Wednesday, March 14, 2012

The 1990s are Back: Refighting the Culture Wars as Minister Farrakhan Visits Berkeley

The Republicans have rediscovered the Culture War narrative. Derrick Bell is smeared for his work to make Ivy League faculty more diverse. Minister Louis Farrakhan is back in the news for a recent speech at UC Berkeley which has been described as "controversial" and "anti-Semitic."

We are back in the 1990s again. Did the election of President Obama open a hole in the space time continuum, and the present is now collapsing into the past?

I hear so much of my own voice from years past here:
But members of UC Berkeley's Black Student Union said the overall message was inspiring.
"What I got out of it was how we as black students can take our education and utilize it to build the black community back up," said Stephan Montouth. "We're looking at the minister's statements in terms of how to empower the black community not all of the other controversial things that he may have said in the past."
There is a certain appeal to Farrakhan that goes beyond his commonsense message of black empowerment, self-sufficiency, and uplift. When you are one of few students of color on campus, are made to feel marginalized and peripheral (note: if black and brown students at UC Berkeley feel that way, I must wonder what their response would be to a far less "liberal" environment) his unapologetic strength is really compelling. To see someone with the nerve to talk back to white folks, in their own house, and on their dime, is intoxicating. When you are 19 years old, such performances are easily confused with real power.

We have a tendency to romanticize the past; to do so is very human. But, I would still dare to suggest that there was a cultural and political vibrancy about the late 1980s, and mid to late 1990s, that is absent today on college campuses (and in our culture more broadly). There were protests over campus diversity. At my alma mater, we staged walkouts and sit-ins over establishing a Black Studies program. There were death threats against students of color and the obligatory crisis of the week. My friends and I imagined ourselves in the racially pornographic movie Higher Learning--always under siege and existential threat. It was exhilarating.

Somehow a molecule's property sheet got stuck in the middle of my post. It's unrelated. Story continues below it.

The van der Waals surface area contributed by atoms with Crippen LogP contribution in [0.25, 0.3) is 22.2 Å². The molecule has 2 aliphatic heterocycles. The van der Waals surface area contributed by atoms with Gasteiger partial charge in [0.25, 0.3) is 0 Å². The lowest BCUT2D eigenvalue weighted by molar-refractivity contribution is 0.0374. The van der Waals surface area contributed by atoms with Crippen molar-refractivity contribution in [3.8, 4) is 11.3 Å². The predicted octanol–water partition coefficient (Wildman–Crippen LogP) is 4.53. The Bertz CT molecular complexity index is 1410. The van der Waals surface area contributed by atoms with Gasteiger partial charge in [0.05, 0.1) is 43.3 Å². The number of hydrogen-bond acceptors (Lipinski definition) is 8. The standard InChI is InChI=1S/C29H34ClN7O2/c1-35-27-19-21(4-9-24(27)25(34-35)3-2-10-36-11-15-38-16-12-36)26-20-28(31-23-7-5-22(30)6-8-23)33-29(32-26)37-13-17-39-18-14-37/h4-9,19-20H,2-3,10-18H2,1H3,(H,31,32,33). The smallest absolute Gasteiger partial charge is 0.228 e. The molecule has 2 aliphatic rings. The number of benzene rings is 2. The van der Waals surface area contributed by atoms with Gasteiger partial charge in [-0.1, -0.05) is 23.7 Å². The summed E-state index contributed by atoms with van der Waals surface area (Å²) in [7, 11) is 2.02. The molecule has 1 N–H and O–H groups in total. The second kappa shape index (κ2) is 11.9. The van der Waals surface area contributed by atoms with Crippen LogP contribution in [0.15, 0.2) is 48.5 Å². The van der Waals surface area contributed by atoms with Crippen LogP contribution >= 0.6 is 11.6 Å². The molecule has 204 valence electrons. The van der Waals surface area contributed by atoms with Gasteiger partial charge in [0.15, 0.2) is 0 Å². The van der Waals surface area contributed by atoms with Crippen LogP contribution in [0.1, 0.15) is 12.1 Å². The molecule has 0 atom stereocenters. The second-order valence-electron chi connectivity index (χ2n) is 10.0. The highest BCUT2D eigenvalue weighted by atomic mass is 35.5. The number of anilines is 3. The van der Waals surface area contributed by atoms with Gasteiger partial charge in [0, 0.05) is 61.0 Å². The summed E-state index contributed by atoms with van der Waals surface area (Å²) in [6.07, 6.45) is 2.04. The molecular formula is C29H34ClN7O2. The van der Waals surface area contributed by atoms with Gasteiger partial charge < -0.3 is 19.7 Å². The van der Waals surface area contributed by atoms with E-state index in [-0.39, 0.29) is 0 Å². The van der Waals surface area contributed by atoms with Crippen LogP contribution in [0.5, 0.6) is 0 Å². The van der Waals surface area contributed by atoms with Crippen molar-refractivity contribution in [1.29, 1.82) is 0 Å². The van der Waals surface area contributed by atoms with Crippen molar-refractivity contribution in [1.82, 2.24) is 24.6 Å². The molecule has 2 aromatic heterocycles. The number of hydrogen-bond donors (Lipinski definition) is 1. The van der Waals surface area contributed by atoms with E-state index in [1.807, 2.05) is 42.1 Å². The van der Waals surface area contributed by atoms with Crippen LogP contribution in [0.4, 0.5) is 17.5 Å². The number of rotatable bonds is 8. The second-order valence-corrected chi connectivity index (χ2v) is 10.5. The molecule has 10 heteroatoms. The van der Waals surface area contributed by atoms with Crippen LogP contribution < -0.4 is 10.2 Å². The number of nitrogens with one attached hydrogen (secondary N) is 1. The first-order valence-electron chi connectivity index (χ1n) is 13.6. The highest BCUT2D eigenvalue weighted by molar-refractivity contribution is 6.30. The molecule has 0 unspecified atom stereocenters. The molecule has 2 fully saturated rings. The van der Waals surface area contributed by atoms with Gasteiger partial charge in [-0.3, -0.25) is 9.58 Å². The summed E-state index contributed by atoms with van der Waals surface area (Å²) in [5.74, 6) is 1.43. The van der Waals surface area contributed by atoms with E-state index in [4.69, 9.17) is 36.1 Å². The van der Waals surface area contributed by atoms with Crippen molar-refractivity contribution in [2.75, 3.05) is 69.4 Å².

In those years there was also the Million Man March; I would proudly wear my "The Juice is Loose" t-shirt (with kente cloth for extra provocation); UMOJA, the Black Student Organization, renamed its leadership positions after those in the Black Panthers. We rocked Carhartt hoodies and black Timberlands while listening to great hip hop, and would watch Farrakhan, Khalid Muhammad, Leonard Jeffries, and Dr. Frances Cress Welsing on The Donahue Show.

The hip hop generation (of which I am a proud member) was post civil rights. Temporally, we came after that moment. But we still reached back to the mythos of the glorious 1960s as a reference point. Generationally, we also were not "racism fatigued." Given Rodney King, the L.A. Riots, the racial tensions in and around New York, cultural and opinion leaders like Farrakhan, Spike Lee, Public Enemy, Jesse Jackson, and the new wave of black public intellectuals like Cornel West, Bell Hooks (and others), to be in college, and a person of color at this moment, meant that to some degree you had to be politically engaged.

Pity those black and brown students who opted out--they would be written off, disappeared in the minds of those who fashioned themselves more "radical." We had little use for free riders. I was also fond of telling such cast offs of their untouchable status directly to their faces.

The Facebook/Helicopter Parents/Obamakids generation, those who were born in the 1990s, are located in a bizarre post-racial moment, where the market and neoliberal policies have robbed them of the vocabulary to describe the type of hegemonic power they are suffering under. Moreover, they have so internalized the language and logic of "the market," that while this generation knows something is wrong, most do not know what to do about it. Ultimately, this generation is experiencing a deep crisis of political vision and meaning.